sick. He picked up the pieces as best he could and drove home with
broken Abe in the back of his truck.
Nearly a year later, Merreighn still had the pieces and decided it
was time get rid of it. Merreighn set the bust in the alley behind
his house, thinking someone might pick it up and deconstruct it so
as to use the Styrofoam for other craft projects.
Then along came Elizabeth (Cabit) Miller, with a different idea.
Merreighn knew Miller having been involved in a few fundraisers and
community activities. Miller along with her siblings James, Shannon
and Dace Long, wanted to bring some fun to the community and keep
the Lincoln bust alive for a while longer.
She, her brother and sister, Dace, and Jack worked together to
create the concept of lookingforlincolninil on social media, and
“dropping Abe off” in various locations.
Elizabeth said that she wanted to do something to bring fun and
unity back to the community. “It was my idea to make him travel. It
seemed like the community needed lifted up.”
Elizabeth made up the facebook page, and her brother and Dace Long
started moving the Lincoln bust from location to location in March
of this year. Then came COVID.
Talking about Abes’s tour and what happened Elizabeth explained,
“The first time was right before COVID hit like a week before. We
were always on the hunt for Honest Abe. When we were quarantined, we
all thought it would be better for him and the community to not
touch him due to the guidelines we were to follow.”
During that early “tour” in late March, Abe made stops at a number
The Lincoln Park District
[to top of second column]
The Mill on Route 66 Museum
When Abe was benched again for COVID, he went back to Merreighn’s
house to quarantine. While he was there, Merreighn’s granddaughter Zailey
decided to make Abe the subject of her artistic talents.
She gave him a hippy make-over complete with tie-dye colors and groovy glasses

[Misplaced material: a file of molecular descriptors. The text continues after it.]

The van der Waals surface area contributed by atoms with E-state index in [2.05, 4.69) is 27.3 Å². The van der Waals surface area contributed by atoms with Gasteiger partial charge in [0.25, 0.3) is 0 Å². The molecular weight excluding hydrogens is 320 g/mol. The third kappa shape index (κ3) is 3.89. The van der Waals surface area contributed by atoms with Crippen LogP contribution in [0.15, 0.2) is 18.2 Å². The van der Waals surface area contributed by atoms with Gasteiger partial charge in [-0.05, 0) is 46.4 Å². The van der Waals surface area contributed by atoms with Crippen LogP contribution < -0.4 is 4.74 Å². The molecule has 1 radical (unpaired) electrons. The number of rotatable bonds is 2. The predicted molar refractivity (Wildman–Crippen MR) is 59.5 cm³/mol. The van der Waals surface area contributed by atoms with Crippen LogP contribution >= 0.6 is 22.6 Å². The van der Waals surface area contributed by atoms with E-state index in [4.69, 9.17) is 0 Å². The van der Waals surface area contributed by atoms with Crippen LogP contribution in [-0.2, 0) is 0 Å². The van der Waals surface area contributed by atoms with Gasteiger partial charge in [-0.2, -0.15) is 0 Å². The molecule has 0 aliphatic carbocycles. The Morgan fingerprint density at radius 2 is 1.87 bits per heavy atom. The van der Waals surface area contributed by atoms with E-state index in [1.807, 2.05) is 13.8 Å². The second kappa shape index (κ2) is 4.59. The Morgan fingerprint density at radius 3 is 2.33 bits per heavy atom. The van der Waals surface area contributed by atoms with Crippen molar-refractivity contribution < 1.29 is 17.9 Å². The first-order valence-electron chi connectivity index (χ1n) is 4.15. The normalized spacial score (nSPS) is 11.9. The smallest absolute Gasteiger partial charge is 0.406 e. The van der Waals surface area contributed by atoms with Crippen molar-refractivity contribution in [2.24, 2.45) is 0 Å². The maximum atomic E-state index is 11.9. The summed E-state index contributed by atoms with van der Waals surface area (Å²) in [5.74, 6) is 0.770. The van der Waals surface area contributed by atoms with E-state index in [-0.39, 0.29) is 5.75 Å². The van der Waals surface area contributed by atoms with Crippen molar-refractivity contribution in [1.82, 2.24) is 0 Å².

and renamed him the “Virus Killer.”
Everyone enjoyed the makeover, but Merreighn decided that the community was not
ready for a psychedelic Lincoln. The bust was eventually cleaned up and
Last week, Miller and Merreighn decided it was time for the statue to make a
comeback. Times are still tough in the community and the statue puts a smile on
people’s faces. It is kind of fun to check the facebook page every day and see
where Abe spent the night.
So far he has been at a number of familiar locations in town, starting with the
office of ME Realty.
Abe with Seth Goodman at ME Realty
Seth did a walk past at the Logan County Courthouse and then…
Planted Abe in the entryway at Small Town Creations
Next Abe visited Family Video on Keokuk Street
Wes Bender, Eddie Ginger and Dwayne Alley were excited when Abe arrived at
D-Fade’s Barber Shop in downtown Lincoln.
Alley posted, “Abe came in for a trim this morning. I think its obvious the real
Abe would have gone to D-Fade's Barber Shop for his haircut. He was a smart
On November 17th at some time in the night, Abe crept up the steps at the
Lincoln Public Library and spent the rest of the night waiting for the library
to open on Wednesday morning.
So, where will Abe go next? It is anyone’s guess.
In the end this is a story of turning lemons into lemonade. While Abe was grand
in his original state and made a handsome display, the bruised and battered Abe
is making a difference in the community. Merreighn, Miller, her Cabit siblings,
and Long are having a great time helping Abe get around town again. Those who
find him on their steps get a smile on their face knowing they were chosen to be
a part of this fun little hide and seek game.
So, if you see Abe out and about, enjoy his presence, don’t hurt him as he’s
been through enough already, and if you wish, post a comment on the facebook
page and even a selfie if you wish.
For those who find Abe and move him to a new location, the only rule is that you
be respectful of other people’s property.
Thanks to Merreighn and Miller for cooking up this little adventure. It is fun
to observe, and was definitely fun to be able to share “the rest of the story”
with our readers.